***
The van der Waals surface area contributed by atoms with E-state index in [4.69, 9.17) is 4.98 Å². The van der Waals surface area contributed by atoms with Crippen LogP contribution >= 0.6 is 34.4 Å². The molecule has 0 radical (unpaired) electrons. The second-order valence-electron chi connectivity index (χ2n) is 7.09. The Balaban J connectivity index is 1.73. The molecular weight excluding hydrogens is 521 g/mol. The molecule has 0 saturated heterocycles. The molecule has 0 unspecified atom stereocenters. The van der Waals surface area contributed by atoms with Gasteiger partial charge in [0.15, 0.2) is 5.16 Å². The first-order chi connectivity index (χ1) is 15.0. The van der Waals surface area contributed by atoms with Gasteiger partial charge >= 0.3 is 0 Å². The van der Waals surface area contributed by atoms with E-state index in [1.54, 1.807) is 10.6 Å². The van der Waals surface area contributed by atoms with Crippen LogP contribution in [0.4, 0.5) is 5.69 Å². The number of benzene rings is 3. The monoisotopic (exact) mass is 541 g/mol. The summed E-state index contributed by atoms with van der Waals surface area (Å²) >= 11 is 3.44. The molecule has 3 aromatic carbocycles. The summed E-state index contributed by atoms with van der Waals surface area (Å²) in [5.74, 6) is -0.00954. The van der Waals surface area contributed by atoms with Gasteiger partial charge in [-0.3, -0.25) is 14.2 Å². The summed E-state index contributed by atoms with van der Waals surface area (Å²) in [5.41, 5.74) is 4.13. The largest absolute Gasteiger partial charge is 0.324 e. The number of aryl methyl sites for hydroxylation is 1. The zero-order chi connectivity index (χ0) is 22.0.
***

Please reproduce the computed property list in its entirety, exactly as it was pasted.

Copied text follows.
The van der Waals surface area contributed by atoms with E-state index in [4.69, 9.17) is 4.98 Å². The van der Waals surface area contributed by atoms with Crippen LogP contribution >= 0.6 is 34.4 Å². The molecule has 0 radical (unpaired) electrons. The second-order valence-electron chi connectivity index (χ2n) is 7.09. The Balaban J connectivity index is 1.73. The molecular weight excluding hydrogens is 521 g/mol. The molecule has 0 saturated heterocycles. The molecule has 0 unspecified atom stereocenters. The van der Waals surface area contributed by atoms with Gasteiger partial charge in [0.15, 0.2) is 5.16 Å². The first-order chi connectivity index (χ1) is 15.0. The van der Waals surface area contributed by atoms with Gasteiger partial charge >= 0.3 is 0 Å². The van der Waals surface area contributed by atoms with E-state index in [1.54, 1.807) is 10.6 Å². The van der Waals surface area contributed by atoms with Crippen LogP contribution in [0.4, 0.5) is 5.69 Å². The number of benzene rings is 3. The monoisotopic (exact) mass is 541 g/mol. The summed E-state index contributed by atoms with van der Waals surface area (Å²) >= 11 is 3.44. The molecule has 3 aromatic carbocycles. The summed E-state index contributed by atoms with van der Waals surface area (Å²) in [5.74, 6) is -0.00954. The van der Waals surface area contributed by atoms with Gasteiger partial charge in [-0.3, -0.25) is 14.2 Å². The summed E-state index contributed by atoms with van der Waals surface area (Å²) in [5.41, 5.74) is 4.13. The largest absolute Gasteiger partial charge is 0.324 e. The number of aryl methyl sites for hydroxylation is 1. The zero-order chi connectivity index (χ0) is 22.0.